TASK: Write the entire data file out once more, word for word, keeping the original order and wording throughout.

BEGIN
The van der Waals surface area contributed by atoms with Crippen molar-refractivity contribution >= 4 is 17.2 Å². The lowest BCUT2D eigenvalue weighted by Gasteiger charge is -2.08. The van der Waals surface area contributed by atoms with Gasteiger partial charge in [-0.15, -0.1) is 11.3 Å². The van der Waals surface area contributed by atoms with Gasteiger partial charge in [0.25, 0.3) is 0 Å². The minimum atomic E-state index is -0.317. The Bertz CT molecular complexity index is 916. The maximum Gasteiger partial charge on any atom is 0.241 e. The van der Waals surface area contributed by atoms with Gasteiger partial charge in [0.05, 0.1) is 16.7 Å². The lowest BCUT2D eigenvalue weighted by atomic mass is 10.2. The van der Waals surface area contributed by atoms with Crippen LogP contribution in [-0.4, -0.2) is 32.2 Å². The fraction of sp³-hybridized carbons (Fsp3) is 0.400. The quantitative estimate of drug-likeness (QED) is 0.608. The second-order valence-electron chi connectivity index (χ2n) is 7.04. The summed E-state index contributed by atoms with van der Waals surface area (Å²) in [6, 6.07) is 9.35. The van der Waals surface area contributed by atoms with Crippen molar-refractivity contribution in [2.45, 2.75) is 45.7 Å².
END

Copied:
The van der Waals surface area contributed by atoms with Crippen molar-refractivity contribution >= 4 is 17.2 Å². The lowest BCUT2D eigenvalue weighted by Gasteiger charge is -2.08. The van der Waals surface area contributed by atoms with Gasteiger partial charge in [-0.15, -0.1) is 11.3 Å². The van der Waals surface area contributed by atoms with Gasteiger partial charge in [0.25, 0.3) is 0 Å². The minimum atomic E-state index is -0.317. The Bertz CT molecular complexity index is 916. The maximum Gasteiger partial charge on any atom is 0.241 e. The van der Waals surface area contributed by atoms with Gasteiger partial charge in [0.05, 0.1) is 16.7 Å². The lowest BCUT2D eigenvalue weighted by atomic mass is 10.2. The van der Waals surface area contributed by atoms with Crippen LogP contribution in [-0.4, -0.2) is 32.2 Å². The fraction of sp³-hybridized carbons (Fsp3) is 0.400. The quantitative estimate of drug-likeness (QED) is 0.608. The second-order valence-electron chi connectivity index (χ2n) is 7.04. The summed E-state index contributed by atoms with van der Waals surface area (Å²) in [6, 6.07) is 9.35. The van der Waals surface area contributed by atoms with Crippen molar-refractivity contribution in [2.45, 2.75) is 45.7 Å².